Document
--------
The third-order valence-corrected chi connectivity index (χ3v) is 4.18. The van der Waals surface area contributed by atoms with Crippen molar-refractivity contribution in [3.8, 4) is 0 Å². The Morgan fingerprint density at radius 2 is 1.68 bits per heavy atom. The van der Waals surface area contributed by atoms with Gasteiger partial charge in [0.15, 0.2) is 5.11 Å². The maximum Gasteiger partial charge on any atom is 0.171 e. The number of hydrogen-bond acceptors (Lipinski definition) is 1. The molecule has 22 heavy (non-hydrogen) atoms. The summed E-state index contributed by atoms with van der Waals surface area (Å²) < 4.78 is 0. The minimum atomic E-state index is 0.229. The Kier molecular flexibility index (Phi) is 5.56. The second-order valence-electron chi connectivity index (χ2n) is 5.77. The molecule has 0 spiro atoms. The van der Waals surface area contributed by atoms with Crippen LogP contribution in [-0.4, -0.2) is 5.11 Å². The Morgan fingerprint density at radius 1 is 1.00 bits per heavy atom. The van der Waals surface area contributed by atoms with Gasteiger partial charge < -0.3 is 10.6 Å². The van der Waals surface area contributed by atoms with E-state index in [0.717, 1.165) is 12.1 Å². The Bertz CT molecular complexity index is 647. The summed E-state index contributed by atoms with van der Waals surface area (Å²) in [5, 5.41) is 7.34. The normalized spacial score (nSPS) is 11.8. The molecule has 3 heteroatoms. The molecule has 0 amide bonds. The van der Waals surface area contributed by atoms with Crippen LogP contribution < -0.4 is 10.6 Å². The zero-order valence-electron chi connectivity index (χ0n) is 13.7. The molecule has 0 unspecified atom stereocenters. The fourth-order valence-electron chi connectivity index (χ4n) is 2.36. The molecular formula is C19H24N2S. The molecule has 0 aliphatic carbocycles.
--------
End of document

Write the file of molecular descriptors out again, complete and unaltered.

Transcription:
The third-order valence-corrected chi connectivity index (χ3v) is 4.18. The van der Waals surface area contributed by atoms with Crippen molar-refractivity contribution in [3.8, 4) is 0 Å². The Morgan fingerprint density at radius 2 is 1.68 bits per heavy atom. The van der Waals surface area contributed by atoms with Gasteiger partial charge in [0.15, 0.2) is 5.11 Å². The maximum Gasteiger partial charge on any atom is 0.171 e. The number of hydrogen-bond acceptors (Lipinski definition) is 1. The molecule has 22 heavy (non-hydrogen) atoms. The summed E-state index contributed by atoms with van der Waals surface area (Å²) < 4.78 is 0. The minimum atomic E-state index is 0.229. The Kier molecular flexibility index (Phi) is 5.56. The second-order valence-electron chi connectivity index (χ2n) is 5.77. The molecule has 0 spiro atoms. The van der Waals surface area contributed by atoms with Crippen LogP contribution in [-0.4, -0.2) is 5.11 Å². The Morgan fingerprint density at radius 1 is 1.00 bits per heavy atom. The van der Waals surface area contributed by atoms with Gasteiger partial charge < -0.3 is 10.6 Å². The van der Waals surface area contributed by atoms with E-state index in [0.717, 1.165) is 12.1 Å². The Bertz CT molecular complexity index is 647. The summed E-state index contributed by atoms with van der Waals surface area (Å²) in [5, 5.41) is 7.34. The normalized spacial score (nSPS) is 11.8. The molecule has 3 heteroatoms. The molecule has 0 amide bonds. The van der Waals surface area contributed by atoms with Crippen LogP contribution < -0.4 is 10.6 Å². The zero-order valence-electron chi connectivity index (χ0n) is 13.7. The molecule has 0 unspecified atom stereocenters. The fourth-order valence-electron chi connectivity index (χ4n) is 2.36. The molecular formula is C19H24N2S. The molecule has 0 aliphatic carbocycles.